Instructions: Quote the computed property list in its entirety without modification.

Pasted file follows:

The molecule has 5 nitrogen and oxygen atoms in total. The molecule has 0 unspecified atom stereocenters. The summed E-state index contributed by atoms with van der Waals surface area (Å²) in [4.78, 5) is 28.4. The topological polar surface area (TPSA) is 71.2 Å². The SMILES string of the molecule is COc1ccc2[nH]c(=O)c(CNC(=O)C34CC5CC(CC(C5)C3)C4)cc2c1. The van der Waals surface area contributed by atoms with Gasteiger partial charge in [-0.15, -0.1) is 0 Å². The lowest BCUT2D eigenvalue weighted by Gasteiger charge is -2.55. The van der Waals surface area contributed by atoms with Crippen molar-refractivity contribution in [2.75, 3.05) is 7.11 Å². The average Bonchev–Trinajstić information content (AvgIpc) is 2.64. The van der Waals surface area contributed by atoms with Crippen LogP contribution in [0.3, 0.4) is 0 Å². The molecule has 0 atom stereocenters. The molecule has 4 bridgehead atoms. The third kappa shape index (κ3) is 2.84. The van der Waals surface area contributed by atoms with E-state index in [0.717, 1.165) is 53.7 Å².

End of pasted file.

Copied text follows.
The molecule has 5 nitrogen and oxygen atoms in total. The molecule has 0 unspecified atom stereocenters. The summed E-state index contributed by atoms with van der Waals surface area (Å²) in [4.78, 5) is 28.4. The topological polar surface area (TPSA) is 71.2 Å². The SMILES string of the molecule is COc1ccc2[nH]c(=O)c(CNC(=O)C34CC5CC(CC(C5)C3)C4)cc2c1. The van der Waals surface area contributed by atoms with Gasteiger partial charge in [-0.15, -0.1) is 0 Å². The lowest BCUT2D eigenvalue weighted by Gasteiger charge is -2.55. The van der Waals surface area contributed by atoms with Crippen molar-refractivity contribution in [2.75, 3.05) is 7.11 Å². The average Bonchev–Trinajstić information content (AvgIpc) is 2.64. The van der Waals surface area contributed by atoms with Crippen LogP contribution in [0.3, 0.4) is 0 Å². The molecule has 0 atom stereocenters. The molecule has 4 bridgehead atoms. The third kappa shape index (κ3) is 2.84. The van der Waals surface area contributed by atoms with E-state index in [0.717, 1.165) is 53.7 Å².